A lesson in color grading

Apr 28, 2016

Joseph Parry

Joseph Parry is a Commercial and Editorial photographer based in the UK that provides cinematic photography and ounces of humour. Follow him on Instagram for stories and kick ass imagery.

A lesson in color grading

Apr 28, 2016

Joseph Parry

Joseph Parry is a Commercial and Editorial photographer based in the UK that provides cinematic photography and ounces of humour. Follow him on Instagram for stories and kick ass imagery.

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If Shakespeare were a photographer today, he’d have lost so many jobs to his “To tone or not to tone” predicament that in comparison you’d probably be able to catch more snowflakes in your mouth during a 20 second freak blizzard than he would have landed paid work.

Today I’m here with a video for you on that age old subject of “Colour Toning” and with a method I think most of you may find not only easy, but incredibly powerful. No, it doesn’t use curves, or levels, though it does include a lot of awesome.

Let’s crack on!

When it comes to toning, it can mean the difference between this:

Harry-BEFORE

and this:

Harry-AFTER

Here is a side by side comparison for this:

Toning is a vast, endless landscape of mind bending mess, and with tools like Photoshop offering us 100’s of ways to skin a cat, we can often find ourselves lost in the sea of knowledge.

After watching the video above I had someone contact me asking for some advice, and it had become clear to me that while I’d shown HOW to tone, perhaps I wasn’t as clear with WHY you should tone an image a certain way.

Firstly it’s always, and I truly mean ALWAYS going to come down to personal preference OR the target audience / clients wish, depending no who you work for and where you plan on putting your images etc.

If we work from the basis of being able to focus on ourselves and develop our own style the next focus should be the idea of emotion. What are you trying to convey in your picture? What does the scene portray? Does your toning match the image style?

An example of this was a viewer of the video whom asked for some advice, he sent over 2 pictures, the original and his toned version. I know that the bokeh here is pretty distracting, but these help to illustrate my point on colour nonetheless. (Courtesy of Martin Martin, thanks buddy!):

Original Martin Edit
It was clear to me that there was a case of “using something new you’ve learned” here rather than “using what works for the image”. Of course this is subjective and down to taste, though for the sake of argument and simplicity here let’s retain the notion that I think this image would be far better suited to a light and airy edit most likely featured in a fashion style audience.

So I responded to him with that exact goal in mind, to explain in hopes of passing on the mindset of toning an image for the scene and emotional response rather than just using techniques you’ve seen and copying the numbers.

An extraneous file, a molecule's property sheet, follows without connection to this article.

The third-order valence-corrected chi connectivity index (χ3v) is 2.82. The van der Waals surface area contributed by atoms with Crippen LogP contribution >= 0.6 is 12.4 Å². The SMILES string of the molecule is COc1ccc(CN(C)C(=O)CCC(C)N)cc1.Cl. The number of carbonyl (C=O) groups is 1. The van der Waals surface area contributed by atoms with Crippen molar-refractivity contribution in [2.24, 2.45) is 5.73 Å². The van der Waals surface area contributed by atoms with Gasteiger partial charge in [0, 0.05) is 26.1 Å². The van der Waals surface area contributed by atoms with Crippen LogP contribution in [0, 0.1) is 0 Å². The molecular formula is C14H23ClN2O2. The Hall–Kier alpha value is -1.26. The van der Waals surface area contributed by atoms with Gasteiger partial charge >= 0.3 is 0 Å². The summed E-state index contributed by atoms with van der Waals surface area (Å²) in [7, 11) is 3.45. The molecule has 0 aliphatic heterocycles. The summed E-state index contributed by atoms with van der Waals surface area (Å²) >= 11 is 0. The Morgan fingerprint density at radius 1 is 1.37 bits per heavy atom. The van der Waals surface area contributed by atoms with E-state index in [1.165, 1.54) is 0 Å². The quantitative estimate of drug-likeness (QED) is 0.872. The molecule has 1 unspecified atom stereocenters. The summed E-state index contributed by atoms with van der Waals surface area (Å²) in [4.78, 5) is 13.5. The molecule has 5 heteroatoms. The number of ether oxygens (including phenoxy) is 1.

Here was my take:

Joseph Edit
Of course it’s purely subjective, though if we’re going off the basis of a sunny day, beautiful girl in a cool dress etc it just made no sense for me as a viewer to feel heavy, sad, “blue”. I felt like it was a warm scene where I wanted to grab a cold drink and go join her ;)

Martin’s response was really satisfying to hear as he loved it and it was clear we’d shared a similar train of thought here.

So to wrap this up, I just wanted to say to you all to think carefully about the scene, about the emotion and what you want people to see. Use the techniques I’m sharing above as a tool to find the right colour voice for your projects and not as a “go to” that will “make every image look cinematic”. It just won’t work.

Hope it helps guys!

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Joseph Parry

Joseph Parry

Joseph Parry is a Commercial and Editorial photographer based in the UK that provides cinematic photography and ounces of humour. Follow him on Instagram for stories and kick ass imagery.

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8 responses to “A lesson in color grading”

  1. 樂魔派相機精品館 Avatar
    樂魔派相機精品館

    ❤❤❤❤

  2. Margaritas Ante Porcos Avatar
    Margaritas Ante Porcos

    great job on making this tutorial, although original photo is way better than retouched one.

    1. Joseph Parry Avatar
      Joseph Parry

      NP at all Margaritas! Glad to have helped share some techniques!

    2. Geoffrey German Avatar
      Geoffrey German

      Man, I thought the same exact thing. Way prefer the original, but it’s a good technique to know.

  3. Scott Tyack Avatar
    Scott Tyack

    It definitely seems to be the trend to make sure the subject looks like they have no blood flow. Maybe red ink became expensive?

    1. Joseph Parry Avatar
      Joseph Parry

      More of a personal preference than following a trend per se, though undoubtedly being as young as I am, I am for certain impacted by modern cinema and posters / advertisements etc.

      As I gain more experience in photography and post work no doubt my tastes will advance also. We can only work to our current ability ;)

      I’ve only got 17 months behind me as a photographer so give me 5 years and we can check back in to see.

  4. John Avatar
    John

    Great technique Joseph, thanks for sharing.

    1. Joseph Parry Avatar
      Joseph Parry

      NP John! Thanks for watching!